burger-menu icon close-icon

How parents can help buy a house

image for How parents can  help buy a house

With the skyrocketing price of property in capital cities, many aspiring homebuyers are having a hard time saving a deposit of 20% of a home's purchase price.

One solution to this problem is to ask for financial support from their parents, otherwise known as the "Bank of Mum and Dad". According to Digital Finance Analyst (DFA), more than 55% of first home buyers get financial assistance from the Bank of Mum and Dad in order to purchase their first home.

Should you get a home loan from the Bank of Mum and Dad? The answer will generally depend on your family’s financial situation. Here are some ways that parents can help their adult children to get a home loan:

Gifting the deposit

The most common and straightforward option to help your children buy their first home is to give them the deposit money as a gift.

In the current mortgage market, this will likely be 10 to 20 per cent of the value of the property. If you can afford the entire deposit that can be a good start.

Financial institutions will require borrowers to present evidence such as a letter indicating that the deposit is a gift and not a loan to be repaid. Some lenders will also require the gift to be deposited in an account before applying for a mortgage.

It is possible to secure a house deposit with 10% of the purchase price, but being able to put more down 20% will let homebuyers avoid paying for Lender’s Mortgage Insurance, reduce their interest payable, and secure a better home loan interest rate.

Rent-free living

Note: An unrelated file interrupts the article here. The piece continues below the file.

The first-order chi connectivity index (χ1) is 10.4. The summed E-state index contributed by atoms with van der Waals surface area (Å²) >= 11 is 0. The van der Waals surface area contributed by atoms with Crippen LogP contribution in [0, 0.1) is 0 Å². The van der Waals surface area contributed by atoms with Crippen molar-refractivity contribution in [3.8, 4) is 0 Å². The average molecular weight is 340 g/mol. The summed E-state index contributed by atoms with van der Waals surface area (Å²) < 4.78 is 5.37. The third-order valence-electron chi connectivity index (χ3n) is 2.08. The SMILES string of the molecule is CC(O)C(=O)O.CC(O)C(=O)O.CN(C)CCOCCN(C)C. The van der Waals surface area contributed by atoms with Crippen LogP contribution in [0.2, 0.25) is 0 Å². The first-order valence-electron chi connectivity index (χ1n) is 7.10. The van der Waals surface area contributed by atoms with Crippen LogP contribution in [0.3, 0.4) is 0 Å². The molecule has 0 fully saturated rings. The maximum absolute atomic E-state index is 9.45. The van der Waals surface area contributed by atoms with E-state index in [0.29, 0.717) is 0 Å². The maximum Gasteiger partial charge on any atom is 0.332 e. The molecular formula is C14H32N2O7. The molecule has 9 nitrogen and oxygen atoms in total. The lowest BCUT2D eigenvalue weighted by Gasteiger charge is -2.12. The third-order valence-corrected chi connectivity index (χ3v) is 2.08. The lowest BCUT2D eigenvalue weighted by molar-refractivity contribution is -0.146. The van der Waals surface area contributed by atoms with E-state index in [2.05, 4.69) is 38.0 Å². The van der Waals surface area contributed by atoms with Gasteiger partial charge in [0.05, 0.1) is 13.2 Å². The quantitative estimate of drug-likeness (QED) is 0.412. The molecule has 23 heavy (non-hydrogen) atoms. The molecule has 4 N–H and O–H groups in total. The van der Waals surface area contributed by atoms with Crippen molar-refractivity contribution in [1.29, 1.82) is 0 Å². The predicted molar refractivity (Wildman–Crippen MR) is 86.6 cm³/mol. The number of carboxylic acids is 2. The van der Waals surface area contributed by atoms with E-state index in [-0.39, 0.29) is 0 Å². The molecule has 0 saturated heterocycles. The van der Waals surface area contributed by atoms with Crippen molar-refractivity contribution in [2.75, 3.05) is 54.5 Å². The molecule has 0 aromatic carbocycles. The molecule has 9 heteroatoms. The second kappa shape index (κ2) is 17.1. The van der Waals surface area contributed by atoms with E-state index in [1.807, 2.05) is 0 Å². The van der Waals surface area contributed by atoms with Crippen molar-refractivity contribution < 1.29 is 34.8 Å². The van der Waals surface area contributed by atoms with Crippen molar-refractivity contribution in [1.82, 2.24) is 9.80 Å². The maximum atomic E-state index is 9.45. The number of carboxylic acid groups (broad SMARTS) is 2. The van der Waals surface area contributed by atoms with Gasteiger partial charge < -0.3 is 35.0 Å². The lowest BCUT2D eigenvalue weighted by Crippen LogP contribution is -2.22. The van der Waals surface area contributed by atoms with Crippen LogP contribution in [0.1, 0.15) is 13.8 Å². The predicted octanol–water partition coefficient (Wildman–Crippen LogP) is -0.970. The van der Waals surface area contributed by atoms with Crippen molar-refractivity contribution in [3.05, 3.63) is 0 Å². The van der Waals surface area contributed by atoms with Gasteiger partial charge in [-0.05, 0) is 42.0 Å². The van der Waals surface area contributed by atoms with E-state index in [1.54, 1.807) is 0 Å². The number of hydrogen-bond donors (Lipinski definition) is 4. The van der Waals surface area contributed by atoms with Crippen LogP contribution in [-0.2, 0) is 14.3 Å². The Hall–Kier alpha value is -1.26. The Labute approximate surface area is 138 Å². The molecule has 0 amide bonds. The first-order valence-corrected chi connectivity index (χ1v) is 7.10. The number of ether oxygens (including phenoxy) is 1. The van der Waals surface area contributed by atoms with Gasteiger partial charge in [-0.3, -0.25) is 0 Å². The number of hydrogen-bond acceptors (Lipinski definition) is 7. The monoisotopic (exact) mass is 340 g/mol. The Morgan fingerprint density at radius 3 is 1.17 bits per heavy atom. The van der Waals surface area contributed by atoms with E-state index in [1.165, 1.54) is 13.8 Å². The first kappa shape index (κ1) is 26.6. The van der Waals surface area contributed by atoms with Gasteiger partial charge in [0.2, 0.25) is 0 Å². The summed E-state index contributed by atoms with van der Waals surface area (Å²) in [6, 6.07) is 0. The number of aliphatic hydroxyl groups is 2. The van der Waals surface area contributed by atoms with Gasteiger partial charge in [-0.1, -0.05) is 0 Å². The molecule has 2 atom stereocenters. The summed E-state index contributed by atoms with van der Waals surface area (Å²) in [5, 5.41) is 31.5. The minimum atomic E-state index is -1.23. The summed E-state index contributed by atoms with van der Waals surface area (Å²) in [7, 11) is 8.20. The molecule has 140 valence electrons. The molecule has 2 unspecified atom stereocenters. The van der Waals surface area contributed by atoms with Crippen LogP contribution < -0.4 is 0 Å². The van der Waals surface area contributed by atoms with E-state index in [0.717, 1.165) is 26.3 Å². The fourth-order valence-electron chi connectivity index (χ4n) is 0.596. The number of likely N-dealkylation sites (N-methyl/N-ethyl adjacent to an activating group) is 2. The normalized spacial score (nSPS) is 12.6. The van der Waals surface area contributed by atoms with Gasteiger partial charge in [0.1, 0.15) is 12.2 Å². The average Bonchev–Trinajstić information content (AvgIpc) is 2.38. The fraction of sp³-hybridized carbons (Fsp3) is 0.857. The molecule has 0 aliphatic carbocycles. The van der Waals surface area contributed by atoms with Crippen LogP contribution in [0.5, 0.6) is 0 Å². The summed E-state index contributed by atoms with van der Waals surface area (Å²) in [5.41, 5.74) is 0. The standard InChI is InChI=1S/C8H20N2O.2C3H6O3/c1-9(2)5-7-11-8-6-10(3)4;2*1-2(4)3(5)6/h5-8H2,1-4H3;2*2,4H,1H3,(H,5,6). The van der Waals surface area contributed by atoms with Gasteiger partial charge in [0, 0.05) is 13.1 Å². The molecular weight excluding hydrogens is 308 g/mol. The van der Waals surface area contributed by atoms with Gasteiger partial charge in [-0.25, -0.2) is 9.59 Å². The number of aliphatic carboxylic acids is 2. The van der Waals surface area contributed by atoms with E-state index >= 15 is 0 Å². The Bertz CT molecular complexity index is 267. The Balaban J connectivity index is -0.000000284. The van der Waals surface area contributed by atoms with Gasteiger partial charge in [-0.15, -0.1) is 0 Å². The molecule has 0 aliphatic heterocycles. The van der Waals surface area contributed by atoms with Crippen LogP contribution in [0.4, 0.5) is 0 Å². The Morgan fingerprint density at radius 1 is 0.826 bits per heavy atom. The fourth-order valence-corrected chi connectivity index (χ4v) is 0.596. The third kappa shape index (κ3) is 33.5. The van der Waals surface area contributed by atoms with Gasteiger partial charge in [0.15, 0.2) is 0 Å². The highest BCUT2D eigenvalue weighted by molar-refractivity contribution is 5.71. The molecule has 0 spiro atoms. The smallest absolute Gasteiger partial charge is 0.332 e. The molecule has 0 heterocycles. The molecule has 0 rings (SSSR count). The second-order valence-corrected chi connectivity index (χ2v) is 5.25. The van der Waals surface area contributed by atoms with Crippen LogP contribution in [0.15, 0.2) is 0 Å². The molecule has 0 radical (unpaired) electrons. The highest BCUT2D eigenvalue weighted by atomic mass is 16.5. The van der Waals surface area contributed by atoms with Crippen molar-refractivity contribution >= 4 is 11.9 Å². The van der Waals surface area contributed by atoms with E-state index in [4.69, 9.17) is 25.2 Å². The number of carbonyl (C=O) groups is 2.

However, if financially contributing to the 20% deposit is difficult for parents, another way the Bank of Mum and Dad can help is to let their adult child live at the family home rent-free. This can enable them to save for a home loan deposit faster.

It’s very difficult to save up for the deposit, especially when you’re still renting. Letting your child live with you at home is a simple way to help them save up. Even if you ask them to contribute financially while their under your roof, this could still benefit them in saving for the deposit money.

The Bank of Mum and Dad buy the property

Parents can buy the property for the purpose of renting it out by their children. The rental income can be used to pay part of the monthly mortgage.

The negative part of this is that the child still doesn’t own the property. But negotiating for a cheaper rent with the parents can pave the way to save for a deposit sooner.

Buying the property jointly

Parents and children can take out a joint mortgage on a property. This means that both parties are responsible for paying the mortgage. Co-buying with parents can help children get onto the property ladder sooner.

There are two ways you can buy the property together.

  1. Joint tenancy. This means each one of you owns the property equally, and if one joint tenant dies, the surviving one automatically gets the share.
  2. Tenants in common. This means both of you own a share/portion of the property, and if one dies the share is passed on according to the chosen beneficiary.  

For example, tenants-in-common means property ownership can be divided in whatever ratio you want, such as 70/30 or 60/40. Joint-tenancy means the property is owned equally by both tenants.

Final word

Asking for financial assistance from the Bank of Mum and Dad is an increasingly common way to speed up saving for a house deposit and buy a property but parents need to be aware of the risks that come with some strategies. 

About the article

As Australia's leading online lender, loans.com.au has been helping people into their dream homes and cars for more than 10 years. Our content is written and reviewed by experienced financial experts. The information we provide is general in nature and does not take into account your personal objectives or needs. If you'd like to chat to one of our lending specialists about a home or car loan, contact us on Live Chat or by calling 13 10 90.

Welcome to loans.com.au _

Just in case we lose you, may I ask for your contact details....

Loading Form